If you are going to school or reading from a recent textbook......you will learn positive current/charge flow. This and people describing circuits in this way is VERY confusing to new learners. Because in electronics....only negative charge flows.

It's like wearing a tee shirt inside out.........it works....even though it's wrong.
Dear I believe if someone has curosity we should respect that.
 

BR-549

Joined Sep 22, 2013
4,938
Why would you think I don't? Curiosity is my real name.

No one has ever seen an electric field. You can not see the current flow. So we make up theories....that explain the measured relationship of experimental results.

We can use a mathematical model to explain this theories.

We can also use a physical model to explain these theories.

That's why I asked you questions. Do you want a mathematical explanation or a physical explanation?

Some people are only interested in the math. And that's fine....they may design.

But others are mechanical in nature.......and want a real physical movement to explain the process.
 

WBahn

Joined Mar 31, 2012
25,918
Hi,

Correct me If I am wrong, When the battery is connected with the conductor. Difference of potential is created due to battery (As positive charges on one side and more negative charges on the other side). This difference of potential created the electric field between the two connectors of the battery as the electric field is defined as the influence of charge around it, so difference of charge creates the influence which cause the electron to move from negative terminal of the battery to the positive terminal of the battery.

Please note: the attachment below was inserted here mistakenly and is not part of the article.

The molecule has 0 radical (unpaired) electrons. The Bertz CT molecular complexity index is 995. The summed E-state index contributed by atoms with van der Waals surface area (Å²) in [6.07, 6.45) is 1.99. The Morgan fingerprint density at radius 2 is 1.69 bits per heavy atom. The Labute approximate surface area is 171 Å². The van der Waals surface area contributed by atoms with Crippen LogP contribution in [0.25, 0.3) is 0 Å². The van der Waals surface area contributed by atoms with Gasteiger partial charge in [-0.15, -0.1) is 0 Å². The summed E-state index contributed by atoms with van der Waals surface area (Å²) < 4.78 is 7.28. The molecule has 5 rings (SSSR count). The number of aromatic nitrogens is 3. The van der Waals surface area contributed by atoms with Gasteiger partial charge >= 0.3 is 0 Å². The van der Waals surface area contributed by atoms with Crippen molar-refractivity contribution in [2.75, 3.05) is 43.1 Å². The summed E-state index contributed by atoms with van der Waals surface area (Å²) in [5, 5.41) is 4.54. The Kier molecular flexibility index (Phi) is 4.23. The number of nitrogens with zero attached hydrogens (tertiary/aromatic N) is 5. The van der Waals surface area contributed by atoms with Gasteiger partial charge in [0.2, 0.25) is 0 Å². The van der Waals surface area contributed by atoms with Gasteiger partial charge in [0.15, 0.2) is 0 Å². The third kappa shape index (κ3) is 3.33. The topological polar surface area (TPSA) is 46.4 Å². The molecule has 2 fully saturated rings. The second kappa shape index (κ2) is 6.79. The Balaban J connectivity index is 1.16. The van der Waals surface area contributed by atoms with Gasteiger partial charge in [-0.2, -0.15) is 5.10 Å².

My Question is that what is the significance of the Electric field direction in the closed circuit. The direction is mentioned as positive to negative and electrons move in opposite of the electric field. What is the direction significance in this ?
It will help to understand what an electric field is, from first principles.

Coulomb's Law says that the force that charge q1 exerts on charge q2 is proportional to the product of the magnitude of the two charges and inversely proportional to the square of the distance between them and is in the direction of the vector from q1 to q2. Mathematically, this is

\({\vec{F}}_{12} \; = \; k_e \frac{q_1 \cdot q_2}{ {\|{\vec{r}}_{12} \|}^2} {\hat{r}}_{12}\)


Coulomb.png

Notice that we can remove the second charge from the equation and leave it as

\({\vec{F}}_{12} \; = \; k_e \frac{q_1}{ {\|{\vec{r}}_{12} \|}^2} {\hat{r}}_{12} \cdot q_2 \)

Then we simply call the first part -- the part that does NOT depend in any way on q2 -- the "electric field" at the point where q2 is located.

\({\vec{E}}_{12} \; = \; k_e \frac{q_1}{ {\|{\vec{r}}_{12} \|}^2} {\hat{r}}_{12} \)

\({\vec{F}}_{12} \; = \; {\vec{E}}_{12} \cdot q_2 \)

This is merely a definition that allows us to separate a property at a location in space as a function of all of the charges distributed elsewhere from the effect on a particular charge that might be located at that location.

That's all an electric field is. It's really that simple.

So if you have a bunch of positive charges located on the left and a bunch of negative charged located on the right, the electric field in the middle is oriented from left to right. If you place a positive charge in the middle, the force on it will be to the right. But if you place a negative charge in the middle, the force will be to the left because now the magnitude of the force is negative, but the force vector is to the right.